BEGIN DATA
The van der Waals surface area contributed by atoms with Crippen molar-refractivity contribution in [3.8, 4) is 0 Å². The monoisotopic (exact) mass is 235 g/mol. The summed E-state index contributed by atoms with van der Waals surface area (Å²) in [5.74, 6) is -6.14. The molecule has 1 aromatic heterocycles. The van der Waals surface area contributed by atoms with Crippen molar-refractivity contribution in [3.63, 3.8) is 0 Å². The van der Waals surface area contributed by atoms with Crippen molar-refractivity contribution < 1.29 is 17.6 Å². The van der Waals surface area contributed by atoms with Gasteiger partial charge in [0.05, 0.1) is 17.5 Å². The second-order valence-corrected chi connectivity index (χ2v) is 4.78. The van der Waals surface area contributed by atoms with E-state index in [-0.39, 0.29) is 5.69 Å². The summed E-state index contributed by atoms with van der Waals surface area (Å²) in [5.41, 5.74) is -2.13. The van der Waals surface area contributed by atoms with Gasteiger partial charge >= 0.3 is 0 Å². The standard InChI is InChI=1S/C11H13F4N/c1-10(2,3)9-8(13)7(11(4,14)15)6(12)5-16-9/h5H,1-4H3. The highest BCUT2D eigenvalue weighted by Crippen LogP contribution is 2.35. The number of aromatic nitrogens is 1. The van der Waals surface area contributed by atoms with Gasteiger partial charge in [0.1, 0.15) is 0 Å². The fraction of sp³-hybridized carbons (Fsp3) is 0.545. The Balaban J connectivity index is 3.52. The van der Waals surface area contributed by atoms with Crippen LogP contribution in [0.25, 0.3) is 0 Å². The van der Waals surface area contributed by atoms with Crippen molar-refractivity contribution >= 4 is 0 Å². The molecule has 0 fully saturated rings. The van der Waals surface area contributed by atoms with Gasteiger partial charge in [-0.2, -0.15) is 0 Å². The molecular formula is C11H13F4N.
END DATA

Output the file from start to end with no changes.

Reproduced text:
The van der Waals surface area contributed by atoms with Crippen molar-refractivity contribution in [3.8, 4) is 0 Å². The monoisotopic (exact) mass is 235 g/mol. The summed E-state index contributed by atoms with van der Waals surface area (Å²) in [5.74, 6) is -6.14. The molecule has 1 aromatic heterocycles. The van der Waals surface area contributed by atoms with Crippen molar-refractivity contribution in [3.63, 3.8) is 0 Å². The van der Waals surface area contributed by atoms with Crippen molar-refractivity contribution < 1.29 is 17.6 Å². The van der Waals surface area contributed by atoms with Gasteiger partial charge in [0.05, 0.1) is 17.5 Å². The second-order valence-corrected chi connectivity index (χ2v) is 4.78. The van der Waals surface area contributed by atoms with E-state index in [-0.39, 0.29) is 5.69 Å². The summed E-state index contributed by atoms with van der Waals surface area (Å²) in [5.41, 5.74) is -2.13. The van der Waals surface area contributed by atoms with Gasteiger partial charge >= 0.3 is 0 Å². The standard InChI is InChI=1S/C11H13F4N/c1-10(2,3)9-8(13)7(11(4,14)15)6(12)5-16-9/h5H,1-4H3. The highest BCUT2D eigenvalue weighted by Crippen LogP contribution is 2.35. The number of aromatic nitrogens is 1. The van der Waals surface area contributed by atoms with Gasteiger partial charge in [0.1, 0.15) is 0 Å². The fraction of sp³-hybridized carbons (Fsp3) is 0.545. The Balaban J connectivity index is 3.52. The van der Waals surface area contributed by atoms with Crippen LogP contribution in [0.25, 0.3) is 0 Å². The van der Waals surface area contributed by atoms with Crippen molar-refractivity contribution >= 4 is 0 Å². The molecule has 0 fully saturated rings. The van der Waals surface area contributed by atoms with Gasteiger partial charge in [-0.2, -0.15) is 0 Å². The molecular formula is C11H13F4N.